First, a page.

He ridicules my research that has been published in peer-reviewed journals and these are also available for people to see on my website.
I don't ridicule any research, but as far as I can tell from your web site you have only published in suspect journals. Your paper most cited by anti-vaccinators was a conference presentation, and this was comprehensively refuted by Dr David Hawkes. Two papers in the Journal of Australasian College of Environmental and Nutritional Medicine hardly encourage credibility and as for Medical Veritas I would be more impressed with an article in Nexus Magazine. At least Nexus isn't exclusively an anti-vaccination publication and sometimes even includes articles which are interesting in their craziness. As for the Journal of Nutritional and Environmental Medicine, it looks like it hasn't existed since 2008.
He stated that ‘I have accused the parents of a child who died of whooping cough of being paid to support vaccination’. At no time have I suggested that the family was ‘paid to support vaccination’. The statement I made asks if any lobby groups have provided financial rewards to acknowledge the family’s involvement in promoting this vaccine. And yes – the lobby group that Peter Bowditch belongs to has provided an award to this family.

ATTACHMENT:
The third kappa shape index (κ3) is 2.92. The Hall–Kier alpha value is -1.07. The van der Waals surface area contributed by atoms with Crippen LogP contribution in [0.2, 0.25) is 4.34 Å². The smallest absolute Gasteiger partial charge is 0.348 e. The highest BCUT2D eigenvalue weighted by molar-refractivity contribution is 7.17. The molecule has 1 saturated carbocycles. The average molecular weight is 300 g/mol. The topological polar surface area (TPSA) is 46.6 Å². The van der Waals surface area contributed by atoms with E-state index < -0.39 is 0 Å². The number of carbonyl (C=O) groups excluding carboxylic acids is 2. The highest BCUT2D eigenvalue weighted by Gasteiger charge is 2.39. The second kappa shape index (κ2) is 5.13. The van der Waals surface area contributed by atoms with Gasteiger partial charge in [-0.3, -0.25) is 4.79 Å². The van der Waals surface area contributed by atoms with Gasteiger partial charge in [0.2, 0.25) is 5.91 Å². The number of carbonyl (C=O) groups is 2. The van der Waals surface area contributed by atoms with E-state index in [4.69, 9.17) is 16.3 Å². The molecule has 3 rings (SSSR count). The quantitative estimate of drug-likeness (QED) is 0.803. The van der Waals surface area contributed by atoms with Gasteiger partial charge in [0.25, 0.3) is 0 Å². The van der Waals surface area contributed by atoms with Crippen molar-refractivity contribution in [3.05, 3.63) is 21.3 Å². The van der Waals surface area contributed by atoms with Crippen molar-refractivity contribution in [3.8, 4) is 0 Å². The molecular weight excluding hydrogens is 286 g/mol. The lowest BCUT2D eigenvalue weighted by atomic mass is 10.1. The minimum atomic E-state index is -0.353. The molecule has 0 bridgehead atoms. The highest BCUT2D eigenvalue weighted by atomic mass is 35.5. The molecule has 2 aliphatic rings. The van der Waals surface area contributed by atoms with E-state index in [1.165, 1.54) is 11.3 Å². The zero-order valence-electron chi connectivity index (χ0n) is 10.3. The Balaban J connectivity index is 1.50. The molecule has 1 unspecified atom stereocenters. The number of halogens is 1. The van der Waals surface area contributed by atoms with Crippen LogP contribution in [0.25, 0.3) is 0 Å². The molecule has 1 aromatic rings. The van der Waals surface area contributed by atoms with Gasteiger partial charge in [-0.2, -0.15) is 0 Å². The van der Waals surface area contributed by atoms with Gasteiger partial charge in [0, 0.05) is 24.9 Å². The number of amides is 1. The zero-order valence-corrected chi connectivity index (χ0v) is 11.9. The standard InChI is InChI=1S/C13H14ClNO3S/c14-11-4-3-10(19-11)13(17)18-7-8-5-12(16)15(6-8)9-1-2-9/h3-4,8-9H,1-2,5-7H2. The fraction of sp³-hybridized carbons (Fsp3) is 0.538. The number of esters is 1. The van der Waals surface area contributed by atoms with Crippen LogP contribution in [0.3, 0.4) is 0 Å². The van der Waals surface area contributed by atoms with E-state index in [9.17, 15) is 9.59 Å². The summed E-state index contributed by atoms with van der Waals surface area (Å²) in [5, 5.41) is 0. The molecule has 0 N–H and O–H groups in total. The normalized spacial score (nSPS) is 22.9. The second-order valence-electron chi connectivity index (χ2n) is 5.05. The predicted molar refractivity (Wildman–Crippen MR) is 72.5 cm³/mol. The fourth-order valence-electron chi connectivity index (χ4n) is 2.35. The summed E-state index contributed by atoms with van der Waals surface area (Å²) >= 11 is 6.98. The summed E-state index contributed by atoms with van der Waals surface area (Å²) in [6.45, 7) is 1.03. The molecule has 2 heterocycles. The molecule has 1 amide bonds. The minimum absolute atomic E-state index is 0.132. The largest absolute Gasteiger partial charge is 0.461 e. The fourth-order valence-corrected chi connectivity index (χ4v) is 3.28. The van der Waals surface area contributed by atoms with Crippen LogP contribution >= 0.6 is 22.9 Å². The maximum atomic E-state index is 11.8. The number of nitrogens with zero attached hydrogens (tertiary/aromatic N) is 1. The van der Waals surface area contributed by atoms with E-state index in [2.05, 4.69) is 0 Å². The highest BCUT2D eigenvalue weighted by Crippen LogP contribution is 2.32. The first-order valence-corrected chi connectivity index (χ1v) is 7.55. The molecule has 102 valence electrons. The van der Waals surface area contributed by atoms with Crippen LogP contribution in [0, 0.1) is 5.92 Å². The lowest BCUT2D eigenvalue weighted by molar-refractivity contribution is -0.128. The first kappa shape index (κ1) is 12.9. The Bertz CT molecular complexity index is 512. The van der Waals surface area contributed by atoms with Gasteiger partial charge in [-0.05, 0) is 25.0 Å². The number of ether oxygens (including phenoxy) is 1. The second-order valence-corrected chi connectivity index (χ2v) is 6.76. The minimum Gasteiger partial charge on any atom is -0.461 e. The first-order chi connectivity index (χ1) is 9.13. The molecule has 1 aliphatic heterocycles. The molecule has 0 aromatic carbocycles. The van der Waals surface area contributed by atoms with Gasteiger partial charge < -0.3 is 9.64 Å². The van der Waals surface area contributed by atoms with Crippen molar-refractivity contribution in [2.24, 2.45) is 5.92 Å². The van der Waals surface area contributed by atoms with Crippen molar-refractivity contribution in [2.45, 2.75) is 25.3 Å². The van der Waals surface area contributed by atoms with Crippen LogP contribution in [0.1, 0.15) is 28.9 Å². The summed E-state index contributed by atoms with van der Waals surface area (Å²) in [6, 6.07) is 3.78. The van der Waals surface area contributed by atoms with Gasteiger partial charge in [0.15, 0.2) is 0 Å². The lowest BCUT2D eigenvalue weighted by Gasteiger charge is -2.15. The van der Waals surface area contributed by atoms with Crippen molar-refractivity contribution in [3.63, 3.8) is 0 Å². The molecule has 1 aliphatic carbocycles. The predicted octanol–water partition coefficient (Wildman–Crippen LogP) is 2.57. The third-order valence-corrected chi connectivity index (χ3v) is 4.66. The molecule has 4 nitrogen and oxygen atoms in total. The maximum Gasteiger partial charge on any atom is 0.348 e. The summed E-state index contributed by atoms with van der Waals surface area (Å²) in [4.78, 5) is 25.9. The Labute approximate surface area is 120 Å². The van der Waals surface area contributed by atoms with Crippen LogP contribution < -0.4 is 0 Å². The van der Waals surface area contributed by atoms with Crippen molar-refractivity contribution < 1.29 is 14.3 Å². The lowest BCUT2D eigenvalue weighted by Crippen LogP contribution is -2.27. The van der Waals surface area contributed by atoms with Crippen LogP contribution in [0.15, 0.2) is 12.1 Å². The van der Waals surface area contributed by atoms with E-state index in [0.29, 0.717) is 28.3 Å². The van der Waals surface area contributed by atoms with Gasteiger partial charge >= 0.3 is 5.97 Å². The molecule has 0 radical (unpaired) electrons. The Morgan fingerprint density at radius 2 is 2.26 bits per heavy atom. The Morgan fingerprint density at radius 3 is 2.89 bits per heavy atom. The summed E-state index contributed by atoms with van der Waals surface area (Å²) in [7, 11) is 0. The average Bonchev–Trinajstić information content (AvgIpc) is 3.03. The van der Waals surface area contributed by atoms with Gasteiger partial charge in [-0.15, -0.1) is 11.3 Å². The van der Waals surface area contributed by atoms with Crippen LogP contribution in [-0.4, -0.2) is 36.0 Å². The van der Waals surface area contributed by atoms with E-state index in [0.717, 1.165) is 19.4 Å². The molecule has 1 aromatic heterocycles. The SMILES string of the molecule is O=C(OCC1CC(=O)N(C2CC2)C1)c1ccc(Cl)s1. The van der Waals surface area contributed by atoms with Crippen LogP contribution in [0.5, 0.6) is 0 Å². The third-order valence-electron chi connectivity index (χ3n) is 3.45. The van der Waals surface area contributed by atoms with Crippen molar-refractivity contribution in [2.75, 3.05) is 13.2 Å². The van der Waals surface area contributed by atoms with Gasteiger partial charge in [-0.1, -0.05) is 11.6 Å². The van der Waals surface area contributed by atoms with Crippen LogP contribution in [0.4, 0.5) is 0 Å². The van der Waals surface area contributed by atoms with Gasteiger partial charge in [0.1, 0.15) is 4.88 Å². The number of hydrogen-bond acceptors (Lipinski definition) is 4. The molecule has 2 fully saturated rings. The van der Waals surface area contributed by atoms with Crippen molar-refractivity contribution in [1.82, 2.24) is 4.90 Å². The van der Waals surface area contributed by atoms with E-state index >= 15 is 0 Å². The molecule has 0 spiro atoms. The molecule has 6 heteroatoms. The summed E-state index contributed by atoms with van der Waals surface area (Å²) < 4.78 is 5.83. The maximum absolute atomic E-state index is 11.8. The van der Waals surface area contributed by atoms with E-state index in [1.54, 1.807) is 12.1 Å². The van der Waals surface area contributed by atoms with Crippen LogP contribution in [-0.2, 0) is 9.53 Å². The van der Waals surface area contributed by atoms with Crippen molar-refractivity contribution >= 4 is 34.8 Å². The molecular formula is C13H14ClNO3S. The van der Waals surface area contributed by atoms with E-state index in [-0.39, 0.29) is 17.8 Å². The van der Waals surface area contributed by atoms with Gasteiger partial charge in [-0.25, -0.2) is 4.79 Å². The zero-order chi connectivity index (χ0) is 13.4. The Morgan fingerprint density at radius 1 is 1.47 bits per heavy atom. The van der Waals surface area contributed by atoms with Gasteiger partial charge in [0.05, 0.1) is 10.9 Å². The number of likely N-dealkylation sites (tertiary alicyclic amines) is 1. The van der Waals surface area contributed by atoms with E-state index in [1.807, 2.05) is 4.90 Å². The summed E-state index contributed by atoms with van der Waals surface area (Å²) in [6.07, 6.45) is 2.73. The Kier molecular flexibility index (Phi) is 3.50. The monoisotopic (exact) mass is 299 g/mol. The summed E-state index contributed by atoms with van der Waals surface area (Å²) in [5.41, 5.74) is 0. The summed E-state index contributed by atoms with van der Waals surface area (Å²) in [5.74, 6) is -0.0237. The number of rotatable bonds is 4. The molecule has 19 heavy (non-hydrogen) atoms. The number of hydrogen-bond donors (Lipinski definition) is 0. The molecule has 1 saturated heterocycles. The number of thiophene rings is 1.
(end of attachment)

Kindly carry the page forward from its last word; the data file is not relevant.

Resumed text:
I do not belong to any lobby group. Please get that through your head, Ms Wilyman. Australian Skeptics is not a lobby group. And yes, you did suggest that the family were paid.
The family did not receive any money for "promoting this cause". The family did not receive any money "for vaccines". They were awarded a prize because they were the outstanding candidates during the year for a prize given for "The Promotion of Reason". I realise that reason dictates support for vaccination, but that is not why they were given the prize. In any case, they donated the money to medical research. The sort of research you could be doing if you were a real researcher, not someone going through the motions in order to reinforce an idiotic, unscientific prejudice.
He states that ‘I have been asked by the McCaffreys to leave them alone’. This is untrue. The family has never corresponded with me or made this request.